Sure, the process is imperfect and involves a lot of opinion, but we should all expect that for a topic that’s so subjective to begin with. That’s part of the fun. If everyone all thought one particular beer was the ultimate example of a style, we’d all be drinking the same thing. Oh hey, we’ve been there. It was called the 70’s. Let’s not do that again.

Written by Dave

October 22nd, 2013 at 4:02 pm

Posted in Beer and You

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If I Were Judge

with 17 comments

Another year, another BC Beer Awards, another list of results that I can rant about. Sure, I know many of the judges and trust their beer opinions, and I understand that the judging process itself is not perfect but I just wouldn’t be Chuck unless I nitpicked until someone was insulted. So let’s get going.

First up is the Best in Show: Vancouver Island Hermannator. Big surprise: I have no qualms with this beer winning. It’s a gorgeous beer that is a complete outlier compared to the rest of the decidedly down-market beers VIB produces (aka “dreck”).

Now on to specific categories, where I will provide some insights, agree with some awards, shake my head at others, and suggest beers that seem to be missing. Note that the BC Beer Awards did not release the complete list of entrants, or the categories that the brewers put their beers in, so I’m very much ranting in the dark here, as per usual. I don’t know if you’ve noticed, but horribly misinformed diatribes are sorta my thing. Notably both Tofino and Storm seem to have decided to sit this one out, but they aren’t the only ones.

Session Lager
Ugh. Really? This category is scarily close to the US’ “American Style Light Lager” in that it’s worded to only include awful beers, then award them a medal. This section’s appearance in 2013 is worrying. To indicate my disdain, I will avoid discussing any of the three awful beers that won.

Although, I wouldn’t object to a “Best Beer Marketed via Body Paint” category, but only because I’m a horrible person with no morals.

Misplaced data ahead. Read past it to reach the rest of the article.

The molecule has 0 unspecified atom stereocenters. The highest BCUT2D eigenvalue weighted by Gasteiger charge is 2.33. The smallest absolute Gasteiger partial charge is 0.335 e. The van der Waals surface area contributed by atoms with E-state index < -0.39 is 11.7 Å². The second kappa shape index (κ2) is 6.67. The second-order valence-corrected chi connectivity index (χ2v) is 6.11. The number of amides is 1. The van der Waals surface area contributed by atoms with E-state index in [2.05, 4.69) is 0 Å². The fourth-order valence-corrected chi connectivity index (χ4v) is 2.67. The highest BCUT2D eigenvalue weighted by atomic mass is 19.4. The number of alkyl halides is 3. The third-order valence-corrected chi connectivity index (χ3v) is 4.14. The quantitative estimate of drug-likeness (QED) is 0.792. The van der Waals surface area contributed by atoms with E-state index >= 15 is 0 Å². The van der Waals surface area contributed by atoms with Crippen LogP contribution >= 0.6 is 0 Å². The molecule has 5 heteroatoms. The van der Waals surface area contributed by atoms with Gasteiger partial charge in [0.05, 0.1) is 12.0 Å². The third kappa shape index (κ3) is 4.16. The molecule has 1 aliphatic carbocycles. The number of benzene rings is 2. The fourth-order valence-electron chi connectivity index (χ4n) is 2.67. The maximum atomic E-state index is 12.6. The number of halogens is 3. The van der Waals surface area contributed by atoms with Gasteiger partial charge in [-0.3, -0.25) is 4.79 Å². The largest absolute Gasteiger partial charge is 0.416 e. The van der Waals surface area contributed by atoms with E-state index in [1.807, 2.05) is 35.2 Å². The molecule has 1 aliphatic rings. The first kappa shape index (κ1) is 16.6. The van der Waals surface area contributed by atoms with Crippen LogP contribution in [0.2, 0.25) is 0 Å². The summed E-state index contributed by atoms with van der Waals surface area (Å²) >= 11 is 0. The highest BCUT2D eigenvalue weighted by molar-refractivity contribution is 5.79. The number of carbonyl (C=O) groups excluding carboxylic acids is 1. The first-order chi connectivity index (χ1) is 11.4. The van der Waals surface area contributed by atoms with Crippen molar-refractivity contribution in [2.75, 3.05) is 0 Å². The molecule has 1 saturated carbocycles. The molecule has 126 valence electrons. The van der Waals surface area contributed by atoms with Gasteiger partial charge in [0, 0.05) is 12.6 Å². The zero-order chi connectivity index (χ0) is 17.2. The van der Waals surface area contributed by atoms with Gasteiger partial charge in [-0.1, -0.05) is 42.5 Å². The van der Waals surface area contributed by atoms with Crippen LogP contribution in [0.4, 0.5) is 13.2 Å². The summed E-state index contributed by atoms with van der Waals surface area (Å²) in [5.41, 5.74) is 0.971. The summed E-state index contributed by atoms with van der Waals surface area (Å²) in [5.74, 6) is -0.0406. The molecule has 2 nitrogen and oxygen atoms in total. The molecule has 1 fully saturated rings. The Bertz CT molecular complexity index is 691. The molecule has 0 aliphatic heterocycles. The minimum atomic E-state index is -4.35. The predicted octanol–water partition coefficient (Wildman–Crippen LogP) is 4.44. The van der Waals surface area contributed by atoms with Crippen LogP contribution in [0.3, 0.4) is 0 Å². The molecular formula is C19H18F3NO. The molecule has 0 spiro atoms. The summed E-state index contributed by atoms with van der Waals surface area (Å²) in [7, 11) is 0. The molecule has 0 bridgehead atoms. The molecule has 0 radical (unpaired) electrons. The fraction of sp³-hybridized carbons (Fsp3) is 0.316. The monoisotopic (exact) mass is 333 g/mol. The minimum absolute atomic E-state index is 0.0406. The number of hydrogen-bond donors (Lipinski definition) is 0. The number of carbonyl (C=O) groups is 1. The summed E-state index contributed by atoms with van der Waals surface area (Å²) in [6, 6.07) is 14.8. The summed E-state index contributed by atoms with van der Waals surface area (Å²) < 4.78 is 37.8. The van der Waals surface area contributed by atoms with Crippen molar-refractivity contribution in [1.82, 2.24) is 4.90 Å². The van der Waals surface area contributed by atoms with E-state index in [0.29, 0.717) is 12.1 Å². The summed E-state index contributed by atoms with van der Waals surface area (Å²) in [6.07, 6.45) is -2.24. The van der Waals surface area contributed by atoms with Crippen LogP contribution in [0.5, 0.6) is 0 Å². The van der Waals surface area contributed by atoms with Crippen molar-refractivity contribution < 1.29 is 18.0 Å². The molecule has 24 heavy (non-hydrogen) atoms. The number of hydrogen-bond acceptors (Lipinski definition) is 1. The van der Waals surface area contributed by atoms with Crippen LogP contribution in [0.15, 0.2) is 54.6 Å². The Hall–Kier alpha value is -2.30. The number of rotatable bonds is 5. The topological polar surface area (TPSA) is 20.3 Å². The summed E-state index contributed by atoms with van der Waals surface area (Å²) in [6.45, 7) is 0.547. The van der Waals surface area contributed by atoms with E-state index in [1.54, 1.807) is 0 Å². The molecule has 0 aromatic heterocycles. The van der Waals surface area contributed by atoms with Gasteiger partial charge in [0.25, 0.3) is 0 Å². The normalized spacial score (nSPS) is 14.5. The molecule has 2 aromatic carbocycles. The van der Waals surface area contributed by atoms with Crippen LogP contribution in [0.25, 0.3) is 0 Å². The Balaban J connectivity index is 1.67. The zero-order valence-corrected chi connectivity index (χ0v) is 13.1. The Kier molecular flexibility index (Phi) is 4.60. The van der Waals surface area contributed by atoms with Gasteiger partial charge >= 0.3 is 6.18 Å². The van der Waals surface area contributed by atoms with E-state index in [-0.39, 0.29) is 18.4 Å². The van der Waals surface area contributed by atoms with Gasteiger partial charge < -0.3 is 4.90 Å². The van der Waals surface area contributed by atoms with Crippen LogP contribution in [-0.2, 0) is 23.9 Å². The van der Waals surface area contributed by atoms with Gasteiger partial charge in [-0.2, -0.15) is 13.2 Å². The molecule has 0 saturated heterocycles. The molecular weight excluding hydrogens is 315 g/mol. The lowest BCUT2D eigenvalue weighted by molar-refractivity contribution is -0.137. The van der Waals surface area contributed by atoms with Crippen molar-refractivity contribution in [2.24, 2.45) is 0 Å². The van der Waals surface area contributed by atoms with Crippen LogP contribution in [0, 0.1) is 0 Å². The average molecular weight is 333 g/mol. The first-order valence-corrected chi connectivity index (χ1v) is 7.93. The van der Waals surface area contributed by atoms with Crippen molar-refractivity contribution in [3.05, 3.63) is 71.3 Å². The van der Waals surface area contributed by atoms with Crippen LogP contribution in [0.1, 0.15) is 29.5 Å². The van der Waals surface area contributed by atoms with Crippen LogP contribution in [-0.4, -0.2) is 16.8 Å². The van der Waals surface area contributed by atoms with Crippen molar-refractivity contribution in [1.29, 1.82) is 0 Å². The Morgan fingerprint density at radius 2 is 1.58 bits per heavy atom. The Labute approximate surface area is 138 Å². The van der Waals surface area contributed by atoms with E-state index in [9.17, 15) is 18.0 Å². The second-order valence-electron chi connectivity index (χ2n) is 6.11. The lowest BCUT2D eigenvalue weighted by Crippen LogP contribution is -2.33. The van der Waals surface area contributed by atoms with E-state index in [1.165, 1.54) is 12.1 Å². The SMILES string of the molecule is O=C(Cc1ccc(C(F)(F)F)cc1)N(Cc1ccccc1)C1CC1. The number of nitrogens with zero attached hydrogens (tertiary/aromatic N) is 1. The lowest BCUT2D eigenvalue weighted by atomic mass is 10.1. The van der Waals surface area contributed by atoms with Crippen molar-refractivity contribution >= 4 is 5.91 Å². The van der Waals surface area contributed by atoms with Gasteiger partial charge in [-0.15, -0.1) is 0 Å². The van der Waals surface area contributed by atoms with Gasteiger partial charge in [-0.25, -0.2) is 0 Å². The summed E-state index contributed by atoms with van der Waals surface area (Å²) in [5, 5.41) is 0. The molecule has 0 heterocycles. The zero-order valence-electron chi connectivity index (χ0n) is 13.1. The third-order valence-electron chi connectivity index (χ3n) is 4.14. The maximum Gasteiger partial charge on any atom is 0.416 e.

Nod: CC Pilsner (1st) – Damned straight this won. Fantastic beer.
Shake: Four Winds – Special Mention? Does this mean a judge wouldn’t shut up about it until they caved an added it as fourth? If so, bravo on you good sir (or madam). Four Winds Pilsner should have been second.

Special Lager
Nod: VIB Hermannator – No qualms here, or with the Best in Show nod. I love this beer, and am cellaring many bottles.
Missing: Parallel 49 Hop-a-fucking-razzi. Thank you.
Missing: 33 Acres Stärke, 33 Acres of Life (I would call both these “Session Lagers” but somehow I do not think this is what that category is for)

Session Ale
I guess the criteria here is “a beer you can drink a lot of”? Not sure this should be a full category, but sure, let’s play the game.
Shake: Nelson Wild Honey – The fuck? I’ve had this beer. It’s awful. Nelson has many other, much better beers.
Shake: Phillips Slipstream – At least the order is right. This is even worse than Nelson Honey.
Missing: Tofino Tuff? Oh yeah, Tofino didn’t enter. Why guys, why?

English Ale
Is anyone else sensing an issue here? Four beers in four styles? With only 14 entries I guess some lumping had to happen, but it’s not fair putting an English IPA up against an English Pale blind. I will assume we’re looking at BCJP Styles 8 (Bitter, Best Bitter, ESB) and 11 (Mild Brown, Southern Brown, Northern Brown) plus English IPAs (14A) but who knows?

Nod: OK Spring showing up here as a Special Mention is curious, but arguably their sugary-sweet Pale Ale is more of a traditional English Ale than any of the actual winners.
Missing: Howe Sound Devil’s Elbow
Missing: R&B East Side Bitter. I think this is the best bitter in the province. There, I said it.

American Ale
At least here’s there’s a BCJP style associated with the category (Style 10), even it’s very broad. 28 entries means there was a lot of variation going on here, although I can’t really argue with the three chosen results.
Nod: Old Yale’s Pale impressed me the last time I had it